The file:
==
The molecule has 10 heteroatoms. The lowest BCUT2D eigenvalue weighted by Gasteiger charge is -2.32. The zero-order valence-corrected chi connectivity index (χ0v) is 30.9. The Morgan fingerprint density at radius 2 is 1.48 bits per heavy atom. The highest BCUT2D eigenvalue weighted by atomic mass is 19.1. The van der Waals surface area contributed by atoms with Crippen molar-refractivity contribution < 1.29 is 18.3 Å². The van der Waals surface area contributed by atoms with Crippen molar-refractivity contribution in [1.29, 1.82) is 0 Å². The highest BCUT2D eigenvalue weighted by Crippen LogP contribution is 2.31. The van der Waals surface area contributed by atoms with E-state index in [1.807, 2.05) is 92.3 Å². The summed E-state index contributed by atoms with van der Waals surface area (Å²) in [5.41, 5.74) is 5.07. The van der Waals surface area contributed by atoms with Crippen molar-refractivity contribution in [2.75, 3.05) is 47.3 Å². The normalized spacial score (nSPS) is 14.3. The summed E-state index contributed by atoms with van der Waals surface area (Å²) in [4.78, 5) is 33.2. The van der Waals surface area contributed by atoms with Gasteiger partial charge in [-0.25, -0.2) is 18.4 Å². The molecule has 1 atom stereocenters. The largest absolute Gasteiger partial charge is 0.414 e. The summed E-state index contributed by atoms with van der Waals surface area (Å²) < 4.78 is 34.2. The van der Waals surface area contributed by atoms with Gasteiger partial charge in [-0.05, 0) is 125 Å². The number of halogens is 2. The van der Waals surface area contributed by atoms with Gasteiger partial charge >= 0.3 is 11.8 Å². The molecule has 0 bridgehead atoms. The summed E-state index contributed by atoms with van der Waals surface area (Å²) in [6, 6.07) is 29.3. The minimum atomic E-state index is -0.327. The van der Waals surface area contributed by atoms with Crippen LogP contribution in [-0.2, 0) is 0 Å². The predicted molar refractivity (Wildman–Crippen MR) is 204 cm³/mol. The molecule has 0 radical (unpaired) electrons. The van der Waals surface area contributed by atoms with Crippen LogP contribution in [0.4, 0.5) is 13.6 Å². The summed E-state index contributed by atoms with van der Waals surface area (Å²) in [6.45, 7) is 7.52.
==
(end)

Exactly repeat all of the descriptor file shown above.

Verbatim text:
The molecule has 10 heteroatoms. The lowest BCUT2D eigenvalue weighted by Gasteiger charge is -2.32. The zero-order valence-corrected chi connectivity index (χ0v) is 30.9. The Morgan fingerprint density at radius 2 is 1.48 bits per heavy atom. The highest BCUT2D eigenvalue weighted by atomic mass is 19.1. The van der Waals surface area contributed by atoms with Crippen molar-refractivity contribution < 1.29 is 18.3 Å². The van der Waals surface area contributed by atoms with Crippen molar-refractivity contribution in [1.29, 1.82) is 0 Å². The highest BCUT2D eigenvalue weighted by Crippen LogP contribution is 2.31. The van der Waals surface area contributed by atoms with E-state index in [1.807, 2.05) is 92.3 Å². The summed E-state index contributed by atoms with van der Waals surface area (Å²) in [5.41, 5.74) is 5.07. The van der Waals surface area contributed by atoms with Crippen molar-refractivity contribution in [2.75, 3.05) is 47.3 Å². The normalized spacial score (nSPS) is 14.3. The summed E-state index contributed by atoms with van der Waals surface area (Å²) in [4.78, 5) is 33.2. The van der Waals surface area contributed by atoms with Gasteiger partial charge in [-0.25, -0.2) is 18.4 Å². The molecule has 1 atom stereocenters. The largest absolute Gasteiger partial charge is 0.414 e. The summed E-state index contributed by atoms with van der Waals surface area (Å²) < 4.78 is 34.2. The van der Waals surface area contributed by atoms with Gasteiger partial charge in [-0.05, 0) is 125 Å². The number of halogens is 2. The van der Waals surface area contributed by atoms with Gasteiger partial charge >= 0.3 is 11.8 Å². The molecule has 0 bridgehead atoms. The summed E-state index contributed by atoms with van der Waals surface area (Å²) in [6, 6.07) is 29.3. The minimum atomic E-state index is -0.327. The van der Waals surface area contributed by atoms with Crippen LogP contribution in [-0.2, 0) is 0 Å². The predicted molar refractivity (Wildman–Crippen MR) is 204 cm³/mol. The molecule has 0 radical (unpaired) electrons. The van der Waals surface area contributed by atoms with Crippen LogP contribution in [0.4, 0.5) is 13.6 Å². The summed E-state index contributed by atoms with van der Waals surface area (Å²) in [6.45, 7) is 7.52.